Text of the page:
custom furniture, kitchens, and baths by fineartistmade

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Square Nails and Tells (part 2)

May 29, 2017

Early in the home's history, probably as an afterthought, a door was cut between the pantry and the summer kitchen likely to provide a more direct route between the two. In the early 1950s renovation, when the pantry was turned into a dining room, part of the wall was cut out to enlarge that doorway. We reconstructed missing structure, sheet rocked and re-boarded walls, then built a door frame and sill, to match originals in the home. In the pantry itself, shelves and cupboards had also been removed. We restored all to their original design and locations based on the ghosts that these long-gone elements left on the walls and floor.

In their day, shelves would have been made from one solid piece of old growth lumber; hand planed and likely sawn from local timber just up the Dennys River, at the old Lincoln Mills. Some were as wide as 17 inches. Pine boards were glued up to simulate this. Helpful aids to restoration were found in remnants of these shelves repurposed in the kitchen cabinets, as well as, similar surviving shelving in the parlor closet. Brackets supporting the shelves were chamfered and nailed to the wall with shelves toe-nailed in. Surviving square nail holes told us this and guided reconstruction. Common in 19th century pantries, the lowest shelf was placed high enough by the original carpenter to make room for a flour barrel or two underneath.

Our client had her heart set on 'whale tail' shelf brackets in the pantry, a form she'd seen in another antique home. A simple adjusted 'S' curve creates a silhouette reminiscent of a whale's back and tail. We found several examples online and with pencil and paper, worked with her to create our own unique version - using them to support shelves on the window side of the pantry. Below them, window sill height cabinets were recreated, closely following tells, leaving a space in the middle for an upgrade - a thirties era fridge. An outline drawn by water stains on the floor gave us the size and location of the doors and thresholds. A surviving batten door in the upstairs finished storeroom provided the blueprint for their reconstruction. Antique hand turned mahogany knobs, suggested by originals found in the home, and simple shop made turn-latches provide important detail and convenient function.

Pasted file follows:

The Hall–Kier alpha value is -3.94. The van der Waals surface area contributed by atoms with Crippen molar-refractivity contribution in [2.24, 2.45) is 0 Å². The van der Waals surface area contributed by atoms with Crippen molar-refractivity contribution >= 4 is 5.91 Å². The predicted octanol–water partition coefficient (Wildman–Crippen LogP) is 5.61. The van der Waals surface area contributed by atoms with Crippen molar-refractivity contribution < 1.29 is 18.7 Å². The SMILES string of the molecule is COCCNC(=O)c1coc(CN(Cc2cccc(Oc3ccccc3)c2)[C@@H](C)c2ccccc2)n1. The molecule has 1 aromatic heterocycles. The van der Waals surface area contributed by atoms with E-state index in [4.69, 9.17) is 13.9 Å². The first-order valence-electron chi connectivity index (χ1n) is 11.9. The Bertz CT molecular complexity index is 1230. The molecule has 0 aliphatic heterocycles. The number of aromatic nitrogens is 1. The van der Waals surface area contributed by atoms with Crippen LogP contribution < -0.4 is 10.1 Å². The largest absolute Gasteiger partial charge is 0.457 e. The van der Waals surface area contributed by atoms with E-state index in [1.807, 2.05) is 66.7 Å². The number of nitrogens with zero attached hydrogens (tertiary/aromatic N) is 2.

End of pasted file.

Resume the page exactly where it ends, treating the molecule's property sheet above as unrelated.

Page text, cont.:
Plaster walls and ceilings in the kitchen and laundry had seriously failed. We opted to replace them with sheetrock - skim coated and textured to simulate plaster. Happily, the pantry ceiling had survived intact, but had its problems. It had been coated originally with an inexpensive finish commonly used in the day - a grey calcimine wash. The trouble with calcimine, a mix of slaked lime and chalk, is its powdery surface - subsequent paint has trouble sticking to it. Chronic flaking and peeling is the usual result. We had to remove everything with a wallpaper steamer - calcimine, oil and stubborn latex - then prime and repaint, going with a warm shade of grey (Benjamin Moore's, London Fog) that most closely matched the original.